Not to mention arming their enemies.

Japan invaded China and the South East Asian nations for their Greater East Asia Co-Prosperity Sphere project. They made plenty of enemies through imperialist invasions.

Neither of which was our problem. Japan hadn't hurt a single US citizen until Pearl Harbor, so there was no reason for us to do anything to them. Well, unless you count Chenault's flying tigers but they were mercenaries who knew what they signed up for. As far as I'm concerned until an American is harmed it's not the US military's concern.

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Picairn
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Founded: Feb 21, 2020
Civil Rights Lovefest

Postby Picairn » Tue Dec 01, 2020 4:44 am

The Republic of Fore wrote:Neither of which was our problem. Japan hadn't hurt a single US citizen until Pearl Harbor, so there was no reason for us to do anything to them. Well, unless you count Chenault's flying tigers but they were mercenaries who knew what they signed up for. As far as I'm concerned until an American is harmed it's not the US military's concern.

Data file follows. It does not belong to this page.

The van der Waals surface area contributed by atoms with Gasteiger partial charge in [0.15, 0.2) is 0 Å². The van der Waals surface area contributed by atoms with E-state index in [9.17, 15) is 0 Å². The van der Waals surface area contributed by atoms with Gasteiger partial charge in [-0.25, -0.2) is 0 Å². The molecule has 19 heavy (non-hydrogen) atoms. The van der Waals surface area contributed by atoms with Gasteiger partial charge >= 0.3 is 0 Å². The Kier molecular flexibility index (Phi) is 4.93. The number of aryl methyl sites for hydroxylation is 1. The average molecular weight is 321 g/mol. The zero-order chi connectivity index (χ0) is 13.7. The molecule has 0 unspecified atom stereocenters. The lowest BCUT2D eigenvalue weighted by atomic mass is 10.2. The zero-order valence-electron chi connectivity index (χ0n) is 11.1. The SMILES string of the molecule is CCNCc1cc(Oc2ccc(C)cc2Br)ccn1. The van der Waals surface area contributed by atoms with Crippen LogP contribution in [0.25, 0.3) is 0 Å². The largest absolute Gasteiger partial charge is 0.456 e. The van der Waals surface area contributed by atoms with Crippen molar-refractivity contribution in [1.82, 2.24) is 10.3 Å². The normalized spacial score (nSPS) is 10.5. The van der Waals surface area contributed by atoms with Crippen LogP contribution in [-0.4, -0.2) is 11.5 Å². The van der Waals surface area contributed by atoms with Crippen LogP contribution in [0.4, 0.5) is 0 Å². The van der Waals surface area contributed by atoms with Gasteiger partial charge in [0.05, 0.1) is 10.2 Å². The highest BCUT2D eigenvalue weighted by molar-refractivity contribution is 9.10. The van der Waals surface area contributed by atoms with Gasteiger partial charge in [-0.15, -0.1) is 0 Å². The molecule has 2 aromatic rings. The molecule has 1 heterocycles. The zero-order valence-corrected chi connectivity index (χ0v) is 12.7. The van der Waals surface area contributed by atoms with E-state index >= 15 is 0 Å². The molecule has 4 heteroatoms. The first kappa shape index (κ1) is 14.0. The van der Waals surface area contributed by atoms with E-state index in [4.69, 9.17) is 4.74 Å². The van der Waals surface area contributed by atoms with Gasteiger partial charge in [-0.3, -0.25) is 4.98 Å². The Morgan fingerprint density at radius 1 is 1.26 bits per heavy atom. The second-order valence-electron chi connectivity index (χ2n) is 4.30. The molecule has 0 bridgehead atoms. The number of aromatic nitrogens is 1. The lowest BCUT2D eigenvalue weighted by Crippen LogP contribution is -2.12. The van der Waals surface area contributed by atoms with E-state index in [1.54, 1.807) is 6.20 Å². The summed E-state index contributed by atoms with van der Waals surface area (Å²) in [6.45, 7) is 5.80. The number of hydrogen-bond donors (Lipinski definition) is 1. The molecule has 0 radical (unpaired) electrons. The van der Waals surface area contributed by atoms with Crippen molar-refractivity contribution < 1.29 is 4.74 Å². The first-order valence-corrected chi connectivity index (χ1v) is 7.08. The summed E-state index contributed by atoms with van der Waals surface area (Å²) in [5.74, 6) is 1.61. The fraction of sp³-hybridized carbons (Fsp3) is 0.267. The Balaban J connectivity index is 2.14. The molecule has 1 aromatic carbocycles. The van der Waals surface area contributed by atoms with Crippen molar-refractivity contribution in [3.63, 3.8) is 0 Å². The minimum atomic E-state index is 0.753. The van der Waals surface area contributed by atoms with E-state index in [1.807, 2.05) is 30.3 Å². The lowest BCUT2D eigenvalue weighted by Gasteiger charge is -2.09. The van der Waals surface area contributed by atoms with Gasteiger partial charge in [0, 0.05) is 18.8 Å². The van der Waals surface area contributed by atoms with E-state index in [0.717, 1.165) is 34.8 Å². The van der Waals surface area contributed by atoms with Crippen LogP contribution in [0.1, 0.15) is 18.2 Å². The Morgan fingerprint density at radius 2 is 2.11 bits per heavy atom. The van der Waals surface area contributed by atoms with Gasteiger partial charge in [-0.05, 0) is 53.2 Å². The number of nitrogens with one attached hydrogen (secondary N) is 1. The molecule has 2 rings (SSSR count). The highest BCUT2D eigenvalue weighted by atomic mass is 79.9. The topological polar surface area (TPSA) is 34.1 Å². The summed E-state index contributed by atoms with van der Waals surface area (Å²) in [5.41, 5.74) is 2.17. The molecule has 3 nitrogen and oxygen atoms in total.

But the Japanese did attack Pearl Harbor, hence the US entry into the war.
Picairn's Ministry of Foreign Relations
Minister: Edward H. Cornell
WA Ambassador: John M. Terry (Active)
Factbook | Constitution | Newspaper
Albrenia wrote:With great power comes great mockability.

Salus Maior wrote:Nothing we say here actually matters.

Moralityland wrote:big corporations allied with the communist elite
Center-left liberal, or "neoliberal scum"
according to the far-left and far-right.
Listen here Jack, we're going to destroy malarkey.

♔ The Empire of Picairn ♔
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The Restored Danelaw